Chinese Flame Tree Plant Profile

Summer-Blooming Shade Tree With Lantern Look-Alike Seed Capsules

Chinese flame tree with yellow and green leaves near pathway

The Spruce / Evgeniya Vlasova

In the springtime, there are lots of flowering trees; less so in the summer. That’s why the Chinese flame tree (Koelreuteria bipinnata) is such a popular landscape tree. The long panicles of fragrant yellow flowers turn into eye-catching papery orange, red, or salmon-colored seed capsules that look like Chinese lanterns. The canopy provides dappled shade, which allows shade-loving plants to be grown underneath.

Once the tree—which is a moderate grower—is well established, it’s quite tough and can tolerate wind, air pollution, salt spray, heat, and drought. It has a deep, non-invasive root system so you can plant it near a patio or a driveway. However, keep in mind when selecting a location in your landscape that the tree spreads up to 35 feet.

One drawback of the tree is its weak wood that breaks easily under mechanical impact. Its lower limbs should be pruned out of the way of mowers and tractors. Also, remove horizontal limbs because they are susceptible to high wind.

Botanical Name Koelreuteria bipinnata
Common Name Chinese flame tree, Bougainvillea golden rain tree, Chinese golden rain tree
Plant Type Deciduous tree
Mature Size 20 to 30 feet height, 25 to 35 feet width
Sun Exposure Full sun
Soil Type Sandy, clay, loamy
Soil pH 5 to 7; highly acidic to highly alkaline
Bloom Time Summer
Flower Color Golden yellow
Hardiness Zones 7 to 9
Native Area China, Japan, Korea

How to Grow Chinese Flame Tree

Chinese flame tree can withstand tough environmental conditions such as air pollution, drought, and a moderate amount of salt runoff, which is why it is often planted as a street tree in urban areas or parking lots.

The tree requires the most attention during the first couple of years until it is well-established. Because Chinese flame tree has an irregular growth pattern, it is important to prune and train it to encourage strong branch structure.

Chinese flame tree branches with golden yellow leaves and brown lantern-like seed capsules

The Spruce / Evgeniya Vlasova

Chinese flame tree green and orange tipped leaves clustered on branches

The Spruce / Evgeniya Vlasova

Chinese flame tree branch with small yellow flowers clustered on thin stems closeup

The Spruce / Evgeniya Vlasova


Chinese flame tree needs full sun, otherwise it becomes leggy and unsightly.


It is tolerant of a wide variety of soils but it does best in well-drained soil.


Regular moderate watering is needed until the tree is well-established, usually two or three years. After that, it has a high drought tolerance.

Temperature and Humidity

The tree has good heat tolerance. It cannot withstand temperatures below minus 0 degrees F.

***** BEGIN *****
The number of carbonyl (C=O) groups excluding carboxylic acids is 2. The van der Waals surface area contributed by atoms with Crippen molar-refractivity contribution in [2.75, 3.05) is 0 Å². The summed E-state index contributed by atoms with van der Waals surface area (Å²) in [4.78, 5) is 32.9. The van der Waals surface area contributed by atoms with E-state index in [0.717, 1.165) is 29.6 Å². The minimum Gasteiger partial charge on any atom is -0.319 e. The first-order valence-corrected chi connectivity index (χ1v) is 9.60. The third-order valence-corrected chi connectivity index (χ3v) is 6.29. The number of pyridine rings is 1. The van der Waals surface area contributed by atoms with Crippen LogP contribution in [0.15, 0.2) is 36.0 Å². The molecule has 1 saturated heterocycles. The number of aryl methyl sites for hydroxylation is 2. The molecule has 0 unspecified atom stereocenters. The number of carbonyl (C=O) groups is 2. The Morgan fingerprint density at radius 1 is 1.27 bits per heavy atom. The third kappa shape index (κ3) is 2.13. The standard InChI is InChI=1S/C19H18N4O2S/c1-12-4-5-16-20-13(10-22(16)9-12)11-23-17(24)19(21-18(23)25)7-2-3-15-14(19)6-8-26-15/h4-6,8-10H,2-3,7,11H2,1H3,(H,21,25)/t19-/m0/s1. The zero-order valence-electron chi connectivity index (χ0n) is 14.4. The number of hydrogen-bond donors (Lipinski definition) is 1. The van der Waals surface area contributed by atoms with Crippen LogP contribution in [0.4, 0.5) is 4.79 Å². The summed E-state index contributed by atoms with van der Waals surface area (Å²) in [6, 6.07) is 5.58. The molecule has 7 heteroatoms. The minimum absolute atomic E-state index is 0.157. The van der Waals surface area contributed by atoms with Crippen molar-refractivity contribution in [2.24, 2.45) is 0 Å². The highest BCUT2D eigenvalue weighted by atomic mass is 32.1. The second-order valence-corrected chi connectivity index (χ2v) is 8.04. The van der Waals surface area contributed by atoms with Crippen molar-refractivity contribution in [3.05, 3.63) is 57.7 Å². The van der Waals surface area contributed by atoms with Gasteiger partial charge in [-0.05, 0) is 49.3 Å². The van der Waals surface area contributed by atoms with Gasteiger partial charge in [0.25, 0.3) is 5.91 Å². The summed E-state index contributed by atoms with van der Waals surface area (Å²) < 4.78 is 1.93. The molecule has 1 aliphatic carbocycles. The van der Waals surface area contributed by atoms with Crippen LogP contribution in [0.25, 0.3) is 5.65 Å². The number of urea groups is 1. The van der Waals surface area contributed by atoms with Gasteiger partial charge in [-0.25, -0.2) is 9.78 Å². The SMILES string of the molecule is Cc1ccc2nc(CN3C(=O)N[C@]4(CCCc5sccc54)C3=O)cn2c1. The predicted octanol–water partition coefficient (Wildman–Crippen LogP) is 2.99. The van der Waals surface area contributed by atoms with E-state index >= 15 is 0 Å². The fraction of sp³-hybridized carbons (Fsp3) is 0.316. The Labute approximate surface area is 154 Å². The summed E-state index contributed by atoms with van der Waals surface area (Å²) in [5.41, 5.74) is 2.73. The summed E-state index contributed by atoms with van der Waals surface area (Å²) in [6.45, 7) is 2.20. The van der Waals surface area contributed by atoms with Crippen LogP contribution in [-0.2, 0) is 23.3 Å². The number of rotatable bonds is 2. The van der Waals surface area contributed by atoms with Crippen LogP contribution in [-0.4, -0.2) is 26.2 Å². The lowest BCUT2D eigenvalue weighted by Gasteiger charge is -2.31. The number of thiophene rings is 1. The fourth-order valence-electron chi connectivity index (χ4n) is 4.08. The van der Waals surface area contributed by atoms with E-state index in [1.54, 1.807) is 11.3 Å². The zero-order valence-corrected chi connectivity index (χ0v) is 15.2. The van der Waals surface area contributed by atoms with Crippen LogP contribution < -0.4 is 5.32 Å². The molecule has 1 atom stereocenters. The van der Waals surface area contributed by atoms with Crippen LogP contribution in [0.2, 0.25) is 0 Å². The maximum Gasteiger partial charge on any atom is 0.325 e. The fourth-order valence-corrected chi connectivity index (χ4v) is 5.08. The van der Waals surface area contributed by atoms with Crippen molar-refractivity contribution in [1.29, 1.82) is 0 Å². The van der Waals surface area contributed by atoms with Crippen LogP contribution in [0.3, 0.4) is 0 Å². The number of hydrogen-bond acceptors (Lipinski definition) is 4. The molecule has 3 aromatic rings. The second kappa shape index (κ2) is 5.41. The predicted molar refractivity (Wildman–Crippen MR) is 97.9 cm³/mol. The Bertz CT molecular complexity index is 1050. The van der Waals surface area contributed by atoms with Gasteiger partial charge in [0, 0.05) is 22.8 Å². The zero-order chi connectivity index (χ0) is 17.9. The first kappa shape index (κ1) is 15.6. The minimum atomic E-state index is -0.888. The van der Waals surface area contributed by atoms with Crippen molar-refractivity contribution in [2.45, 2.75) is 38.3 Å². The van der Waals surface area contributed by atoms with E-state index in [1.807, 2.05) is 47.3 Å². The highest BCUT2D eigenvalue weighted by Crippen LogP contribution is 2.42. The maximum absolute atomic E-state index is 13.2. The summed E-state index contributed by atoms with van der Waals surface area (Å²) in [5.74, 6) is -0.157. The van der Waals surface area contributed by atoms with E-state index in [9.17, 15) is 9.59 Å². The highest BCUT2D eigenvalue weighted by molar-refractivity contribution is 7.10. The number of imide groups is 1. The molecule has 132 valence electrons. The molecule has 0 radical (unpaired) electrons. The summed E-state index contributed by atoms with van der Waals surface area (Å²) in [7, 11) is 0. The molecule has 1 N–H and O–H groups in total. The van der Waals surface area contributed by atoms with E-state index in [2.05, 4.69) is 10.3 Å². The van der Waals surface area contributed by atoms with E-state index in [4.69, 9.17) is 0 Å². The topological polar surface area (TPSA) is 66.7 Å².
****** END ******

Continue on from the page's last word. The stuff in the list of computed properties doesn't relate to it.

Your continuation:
After planting, add a complete slow-release fertilizer around the entire dripline of the tree to encourage the roots to grow outwards.

Established trees usually don’t need fertilizer other than a light annual application in the spring. It helps to keep the tree healthy and better resist disease.


The goal is to have one central trunk from which strong branches spread out with ample space between them, in other words, an airy canopy.

If extra trunks grow at the base, remove them as well as any branches that are close together. In a mature tree, continue removing any lower branches that can get in the way of traffic, because the wood and the bark are easily damaged by mechanical impact

Koelreuteria paniculata
seven75 / Getty Images

Chinese Flame Tree vs. Golden Rain Tree

There is another Koelreuteria species that is confusingly also called Golden rain tree (Koelreuteria paniculata). It was a popular specimen tree until it was classified as invasive in some parts of the United States because it easily reseeds itself.

Koelreuteria paniculata is hardy to zone 5 so it can tolerate colder winters than Koelreuteria bipinnata.

One sure way to tell the two species apart is by their leaves. Koelreuteria bipinnata has alternate bipinnately compound leaves, whereas Koelreuteria paniculata has single pinnate, compound, feathery leaves. Both have yellow flowers but the seed capsules of Koelreuteria bipinnata are more colorful than those of Koelreuteria paniculata.

If you live in a cooler climate, and don’t mind pulling a few volunteer seedlings underneath the tree or nearby, Koelreuteria paniculata can be a spectacular focal point in your yard.

Common Pests/Diseases

Generally, the tree does not have common serious insect or disease problems. Old trees may develop root rot. Sometimes the bark gets canker. Cut out the affected branches and fertilize the tree the next spring. Fertilizing is also the only remedy if the tree gets verticillium wilt, a fungus that manifests itself by sudden wilting and browning of entire branches.